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easier to ask someone how much they earned last week than calculate their total debt and assets.
The problem with this approach is that variations in income tend to be much smaller than variations in wealth. Because wealth represents all of someone’s income and inheritance built up over time, wealth inequality is almost always a lot greater than income inequality.
In order to analyze wealth across a big group of countries, Bagchi and Svejnar created a novel measure using a well-known source — the Forbes magazine annual list of billionaires. In 1982, Forbes began curating a list of the 400 richest Americans, and in 1987 it expanded this list to global billionaires. The authors sum the wealth of all the billionaires on the Forbes list in a given country, and then divide that total by a country’s GDP, population or physical capital stock to normalize billionaire wealth for the country’s size.
The researchers found that wealth inequality was growing over time: Wealth inequality increased in 17 of the 23 countries they measured between 1987 and 2002, and fell in only six, Bagchi says. They also found that their measure of wealth inequality corresponded with a negative effect on economic growth. In other words, the higher the proportion of billionaire wealth in a country, the slower that country’s growth. In contrast, they found that income inequality and poverty had little effect on growth.
The most fascinating finding came from the next step in their research, when they looked at the connection between wealth, growth and political connections.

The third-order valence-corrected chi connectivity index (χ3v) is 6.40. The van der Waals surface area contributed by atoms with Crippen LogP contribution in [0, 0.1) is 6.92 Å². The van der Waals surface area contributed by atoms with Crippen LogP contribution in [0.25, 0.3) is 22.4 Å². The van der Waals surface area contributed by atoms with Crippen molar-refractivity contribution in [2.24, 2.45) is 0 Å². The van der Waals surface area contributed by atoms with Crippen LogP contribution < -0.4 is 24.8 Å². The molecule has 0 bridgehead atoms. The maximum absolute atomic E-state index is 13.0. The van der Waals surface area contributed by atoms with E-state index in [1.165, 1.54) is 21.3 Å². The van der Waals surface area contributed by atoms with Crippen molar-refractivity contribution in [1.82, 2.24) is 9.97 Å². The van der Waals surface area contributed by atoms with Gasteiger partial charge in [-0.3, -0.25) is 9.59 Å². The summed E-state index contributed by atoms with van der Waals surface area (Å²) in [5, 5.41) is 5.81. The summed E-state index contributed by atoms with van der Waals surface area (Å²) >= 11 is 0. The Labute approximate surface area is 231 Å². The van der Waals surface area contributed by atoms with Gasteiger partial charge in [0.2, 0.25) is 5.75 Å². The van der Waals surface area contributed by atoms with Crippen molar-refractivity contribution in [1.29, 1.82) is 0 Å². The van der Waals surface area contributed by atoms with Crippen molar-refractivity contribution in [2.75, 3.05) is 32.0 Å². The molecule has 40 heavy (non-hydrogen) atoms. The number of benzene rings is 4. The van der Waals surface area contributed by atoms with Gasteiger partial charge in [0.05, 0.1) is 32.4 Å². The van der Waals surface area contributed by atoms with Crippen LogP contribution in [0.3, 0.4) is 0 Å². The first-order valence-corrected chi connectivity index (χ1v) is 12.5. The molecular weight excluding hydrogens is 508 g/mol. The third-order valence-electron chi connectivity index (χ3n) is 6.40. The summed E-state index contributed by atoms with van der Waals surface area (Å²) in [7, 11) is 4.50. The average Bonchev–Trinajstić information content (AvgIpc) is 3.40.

The researchers argue that past studies have looked at the level of inequality in a country, but not why inequality occurs — whether it's a product of structural inequality, like political power or racism, or simply a product of some people or companies faring better than others in the market. For example, Indonesia and the United Kingdom actually score similarly on a common measure of inequality called the Gini coefficient, say the authors. Yet clearly the political and business environments in those countries are very different.
So Bagchi and Svejnar carefully went through the lists of all the Forbes billionaires, and divided them into those who had acquired their wealth due to political connections, and those who had not. This is kind of a slippery slope — almost all billionaires have probably benefited from government connections at one time or another. But the researchers used a very conservative standard for classifying people as politically connected, only assigning billionaires to this group when it was clear that their wealth was a product of government connections. Just benefiting from a government that was pro-business, like those in Singapore and Hong Kong, wasn’t enough. Rather, the researchers were looking for a situation like Indonesia under Suharto, where political connections were usually needed to secure import licenses,

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